Even before Nerf Ultra, Nerf released streamlines, the original mega darts, rip rockets, whatever the darts were that came with the SM 3000, arrows, Dart Tag Darts (of various incarnations), whistler darts, suction darts, Vortex discs, Mega darts, Elite Streamlines, Accustrikes, Mega Accustrikes, Rival rounds, the list goes on. Every few years they release something new to fire. In the case of Vortex, Mega, and Rival those only fit their specified brands unless otherwise noted. Not just any dart into an n-strike magazine and make it work, and you definitely couldn’t cross other brand ammo in other blasters unless they were front-loading. If Nerf were taking existing ammo off the market, that would be another story. As it stands, the Ultra ammo segment is an addition, not a whole paradigm shift leading to the elimination of everything we already have.
Nerf Rival is also not sold everywhere in the world. I don’t work for Hasbro, but I wouldn’t be surprised if Nerf Ultra satisfies demand for a “higher range” blaster in areas where Rival cannot go, such as Australia. Now the range is questionable, but as long as Nerf can make it to other areas with a new segment, that may not matter to most consumers. They’ll just be happy to see the latest Nerf blasters in their stores.
The Ultra One, Where to Next?
Again, I’m glad that Hasbro sent me a sample and saved me the trouble of buying one. The blaster features aren’t revolutionary and the dart type is interesting for something new, but past the first pack of ammo I am not sold on this line yet. Yeah, you can snap the ammo in half and some of it even got gouged by my Dart Rover but it’s not super brittle and in your pocket it’ll keep shape better than current Nerf darts. My favorite segment from Nerf is still Rival, but that’s a different market from Ultra, ultimately.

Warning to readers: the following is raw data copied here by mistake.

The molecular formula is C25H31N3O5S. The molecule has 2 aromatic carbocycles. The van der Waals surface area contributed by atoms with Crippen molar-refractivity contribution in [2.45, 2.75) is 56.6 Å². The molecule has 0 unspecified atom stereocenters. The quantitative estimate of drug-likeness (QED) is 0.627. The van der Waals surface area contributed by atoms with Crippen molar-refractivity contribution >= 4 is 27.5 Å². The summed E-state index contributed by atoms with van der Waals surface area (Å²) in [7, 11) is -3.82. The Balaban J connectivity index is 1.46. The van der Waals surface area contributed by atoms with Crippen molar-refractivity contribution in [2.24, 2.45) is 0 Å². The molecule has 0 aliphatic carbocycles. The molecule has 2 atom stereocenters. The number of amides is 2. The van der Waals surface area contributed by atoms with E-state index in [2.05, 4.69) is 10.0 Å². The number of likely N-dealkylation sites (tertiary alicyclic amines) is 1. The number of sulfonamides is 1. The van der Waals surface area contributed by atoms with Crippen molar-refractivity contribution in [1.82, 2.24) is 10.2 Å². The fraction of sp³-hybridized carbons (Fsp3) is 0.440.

I recognize that the blaster is made for 8+ and is intended for younger users, like everything else in this hobby. My biggest complaint is the drum and the trigger working with the new dart recognition mechanism. It’s pretty uncomfortable to slam my finger against the trigger when a dart isn’t correct or loaded properly, which happens a noticeable amount of times. When in the thick of a blaster battle or trying to shoot targets, that jolt against your finger from a missing/jammed dart really sucks.
In the end, I can’t give the Ultra One a high recommendation like the Nerf Perses. It looks cool, but needing C batteries, the annoyance of the Nerf-only dart mechanism, and the overall cost are problematic. There are a lot of other great, more reliable blasters out there worth your money, Nerf or not Nerf brand. I would suggest waiting for the Nerf Ultra One to drop in price as a sale (probably Black Friday) before dropping your money on it. And you may not want an Ultra One for any number of reasons, THAT IS TOTALLY OK.
If you made it this far, thanks for reading! Totally appreciate your coming by and getting through my rambling. Make sure to check me out on Instagram, Facebook, and YouTube for continued updates, reviews, and other content! Thanks again to Click Click BAMF as well for putting in some work on the video.
Parting Shot (middle comment):